Soil productivity is defined by its Cation Exchange Capacity (CEC)

The CEC is directly depending of the humus level of the soil (organic matter) and the soil pH. A good fertile soil has a CEC over 300 mmol/100 grams. A leached soil may have a CEC as low as 50 mmol/100 grams.

All soils with high CEC are rich in humus substances and organic matter. A humus rich soil needs on average 50% less nutrients, compared to a leached soil, to be able to yield the same crops, and has a multiple lower nitrogen leakage.

All soils with a low CEC are dependent on chemical fertilizers to produce good yields. The lower the CEC, the greater the amount of applied nitrogen is leached into nature. Soils with a low CEC also have poor ability to absorb water and become sensitive to drought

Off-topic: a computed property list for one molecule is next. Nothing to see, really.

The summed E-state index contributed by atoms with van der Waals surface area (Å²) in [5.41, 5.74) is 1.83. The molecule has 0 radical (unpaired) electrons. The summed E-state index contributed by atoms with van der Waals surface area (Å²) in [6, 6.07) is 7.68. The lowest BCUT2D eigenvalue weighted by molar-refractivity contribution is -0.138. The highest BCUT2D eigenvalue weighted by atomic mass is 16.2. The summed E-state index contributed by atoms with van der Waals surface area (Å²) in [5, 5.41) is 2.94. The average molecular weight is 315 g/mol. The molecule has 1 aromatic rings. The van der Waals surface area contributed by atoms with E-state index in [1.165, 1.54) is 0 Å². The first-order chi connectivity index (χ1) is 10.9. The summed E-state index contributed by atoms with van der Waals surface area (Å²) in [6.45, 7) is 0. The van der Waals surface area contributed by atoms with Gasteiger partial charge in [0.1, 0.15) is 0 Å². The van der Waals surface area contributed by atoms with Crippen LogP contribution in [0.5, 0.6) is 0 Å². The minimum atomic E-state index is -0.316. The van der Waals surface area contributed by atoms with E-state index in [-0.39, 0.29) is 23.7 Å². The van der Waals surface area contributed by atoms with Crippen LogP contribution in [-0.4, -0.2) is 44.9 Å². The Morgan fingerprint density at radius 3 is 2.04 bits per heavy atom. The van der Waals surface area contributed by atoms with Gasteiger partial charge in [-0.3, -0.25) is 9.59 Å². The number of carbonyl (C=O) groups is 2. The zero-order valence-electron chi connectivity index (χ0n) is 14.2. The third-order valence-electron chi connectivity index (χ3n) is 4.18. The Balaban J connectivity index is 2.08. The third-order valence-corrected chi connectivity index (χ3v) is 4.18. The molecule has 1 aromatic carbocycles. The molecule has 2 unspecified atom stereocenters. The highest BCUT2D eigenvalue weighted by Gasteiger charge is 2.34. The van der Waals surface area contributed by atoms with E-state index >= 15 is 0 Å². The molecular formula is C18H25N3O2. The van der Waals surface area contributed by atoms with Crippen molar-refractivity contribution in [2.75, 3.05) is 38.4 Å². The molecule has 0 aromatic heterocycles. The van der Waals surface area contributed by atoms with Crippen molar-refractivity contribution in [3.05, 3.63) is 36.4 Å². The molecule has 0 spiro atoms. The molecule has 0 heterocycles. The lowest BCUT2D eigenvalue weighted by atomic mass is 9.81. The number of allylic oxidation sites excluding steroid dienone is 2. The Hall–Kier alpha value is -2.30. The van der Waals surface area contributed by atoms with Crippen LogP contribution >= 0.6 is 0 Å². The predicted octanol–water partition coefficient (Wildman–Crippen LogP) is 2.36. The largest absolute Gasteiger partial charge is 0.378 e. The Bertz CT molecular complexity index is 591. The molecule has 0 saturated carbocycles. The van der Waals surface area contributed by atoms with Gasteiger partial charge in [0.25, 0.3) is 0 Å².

“The ability of the soil to absorb water and nutrients in the root zone, so that the microlife and plants can utilize them.”

Fred CunninghamCo-founder, EcoFarma

CEC – how it works

Humates and fulvates are liquid compost – with extremely high CEC

Humates have a CEC of between 400 – 600 mmol and Fulvates a CEC of 1200 – 1500 mmol. When applied they greatly increase the soil’s ability to bind and make nutrients available.

They are also a source of food and fuel for the soil microbes. When the microbes break down the humic substances, new organic complexes are formed. New soil is created. Humates also react with minerals to form porous organic complexes that bind excess nutrients. The ability of the soil to breathe and absorb water increases significantly and has a positive impact on the plant root system.

Humus substances also have a buffering effect on soil PH and increase soil resistance to acidification